A new construction policy that aims at addressing the problems that have been dogging the construction industry is in the offing.
Prof. Silas Lwakabamba the Minister for Infrastructure, said the policy that is awaiting Cabinet approval will streamline operations in the industry that has been affected by poor co-ordination, lack of expertise, obsolete technological and unprofessionalism.
“The new policy will enhance service delivery, stability, performance and the growth of local businesses and professionalism in the construction industry,” he noted.
Lwakabamba attributed the current poor state of the industry to the liberation war, the 1994 Genocide against the Tutsi, the limited number of skilled people and lack of laws to regulate the sector.
He added that the situation was aggravated by other institutional problems and weaknesses, such as the absence of a clear vision for the sector.
“Contractors and consultants in the construction industry lack capital, management skills and skilled manpower that would enable them to realise their potential.
“Although huge achievements have been made in real estate development, the past initiatives to improve local firms were not sufficiently backed by government policies and strategies to sustain growth of the construction industry,” he said.
He noted that that is why the industry is heavily–relying on the services of foreign firms, “even for repair and maintenance work that could otherwise be performed by local firms”.
“The policy, therefore, seeks to promote initiatives, where local contractors and consultants will be trained to boost the capabilities and potential to fill the prevailing capacity and skills,” he explained.
Peterson Mutabazi, the principle senior engineer at Ministry of Infrastructure, said the main thrust of the policy is to develop an effective institutional framework for sustainable infrastructure development and maintenance in the construction and civil engineering sectors for buildings and transportation.
Mutabazi further noted that the policy will support the growth and development of the sector where both the public and private sectors participate consciously and actively get involved in, not only construction projects, but also in the decision-making process that impacts the industry.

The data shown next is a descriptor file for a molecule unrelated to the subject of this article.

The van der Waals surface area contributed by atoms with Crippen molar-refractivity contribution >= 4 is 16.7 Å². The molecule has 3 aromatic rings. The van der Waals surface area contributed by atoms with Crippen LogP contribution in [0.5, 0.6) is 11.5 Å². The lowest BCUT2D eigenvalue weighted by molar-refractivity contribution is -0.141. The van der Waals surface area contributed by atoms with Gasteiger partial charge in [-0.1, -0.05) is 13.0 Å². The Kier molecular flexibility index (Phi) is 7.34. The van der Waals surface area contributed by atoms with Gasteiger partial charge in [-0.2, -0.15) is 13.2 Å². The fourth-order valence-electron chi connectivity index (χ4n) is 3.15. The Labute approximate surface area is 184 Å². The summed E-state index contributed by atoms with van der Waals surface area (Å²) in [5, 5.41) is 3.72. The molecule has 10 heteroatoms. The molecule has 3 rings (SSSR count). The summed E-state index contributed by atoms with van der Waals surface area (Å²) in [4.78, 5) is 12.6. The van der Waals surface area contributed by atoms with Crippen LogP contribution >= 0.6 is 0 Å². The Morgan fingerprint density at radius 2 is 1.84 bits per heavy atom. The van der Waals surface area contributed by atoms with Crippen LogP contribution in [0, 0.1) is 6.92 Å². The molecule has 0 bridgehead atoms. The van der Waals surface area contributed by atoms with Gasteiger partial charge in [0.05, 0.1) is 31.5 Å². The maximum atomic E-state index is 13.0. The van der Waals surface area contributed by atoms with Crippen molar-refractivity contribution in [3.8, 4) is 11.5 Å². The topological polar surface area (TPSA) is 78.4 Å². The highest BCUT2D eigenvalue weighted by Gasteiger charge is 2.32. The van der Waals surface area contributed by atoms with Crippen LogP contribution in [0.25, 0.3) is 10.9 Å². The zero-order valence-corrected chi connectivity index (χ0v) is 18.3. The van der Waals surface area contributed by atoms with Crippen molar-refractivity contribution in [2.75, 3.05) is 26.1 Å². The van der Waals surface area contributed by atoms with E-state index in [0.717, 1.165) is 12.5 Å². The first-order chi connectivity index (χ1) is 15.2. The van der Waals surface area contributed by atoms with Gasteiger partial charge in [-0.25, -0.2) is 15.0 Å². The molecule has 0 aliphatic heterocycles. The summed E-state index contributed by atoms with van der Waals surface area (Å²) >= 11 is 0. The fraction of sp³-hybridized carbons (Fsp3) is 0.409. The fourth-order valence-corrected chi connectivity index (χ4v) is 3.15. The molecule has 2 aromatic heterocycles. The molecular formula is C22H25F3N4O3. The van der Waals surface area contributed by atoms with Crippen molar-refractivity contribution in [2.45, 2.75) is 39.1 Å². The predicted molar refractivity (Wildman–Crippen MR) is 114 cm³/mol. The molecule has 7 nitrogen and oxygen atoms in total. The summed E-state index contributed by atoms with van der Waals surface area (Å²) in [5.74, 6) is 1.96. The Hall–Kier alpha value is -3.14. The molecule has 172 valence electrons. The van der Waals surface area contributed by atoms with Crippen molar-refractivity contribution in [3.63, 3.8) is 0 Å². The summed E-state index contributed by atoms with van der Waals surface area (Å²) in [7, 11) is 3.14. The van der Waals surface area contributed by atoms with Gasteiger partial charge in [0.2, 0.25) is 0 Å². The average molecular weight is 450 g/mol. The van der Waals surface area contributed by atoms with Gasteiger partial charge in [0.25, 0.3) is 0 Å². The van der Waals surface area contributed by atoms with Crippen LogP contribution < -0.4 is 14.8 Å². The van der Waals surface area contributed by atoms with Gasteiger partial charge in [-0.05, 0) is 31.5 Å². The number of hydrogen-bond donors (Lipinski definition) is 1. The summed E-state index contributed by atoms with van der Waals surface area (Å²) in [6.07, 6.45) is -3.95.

“We want to harmonise the roles played by the private sector in the construction business, strengthen local capacity for effective participation, while promoting use of appropriate technology,” Mutabazi said.
Lwakabamba said the policy will also look at ways of reviewing the procurement law, especially sections that relate to the construction industry tenders.
“It is regrettable to note that the procurement laws restricts the involvement of local contractors, especially from creating joint ventures with strong foreign firms from which they would gain experience,” he said.
He noted that it is important to draft policies, strategies and an action plan aimed at developing the construction industry and empowering the private sector to effectively perform its role.
“It is the Government’s goal that all services in the construction industry are provided by the private sector by June 2020,” Lwakabamba noted.
The policy addresses various issues in the construction sector, such as safety and security, extortion, quality, environment factors, registration of professionals and enterprises, refinement of procurement rules and the development of skill levels in the construction industry.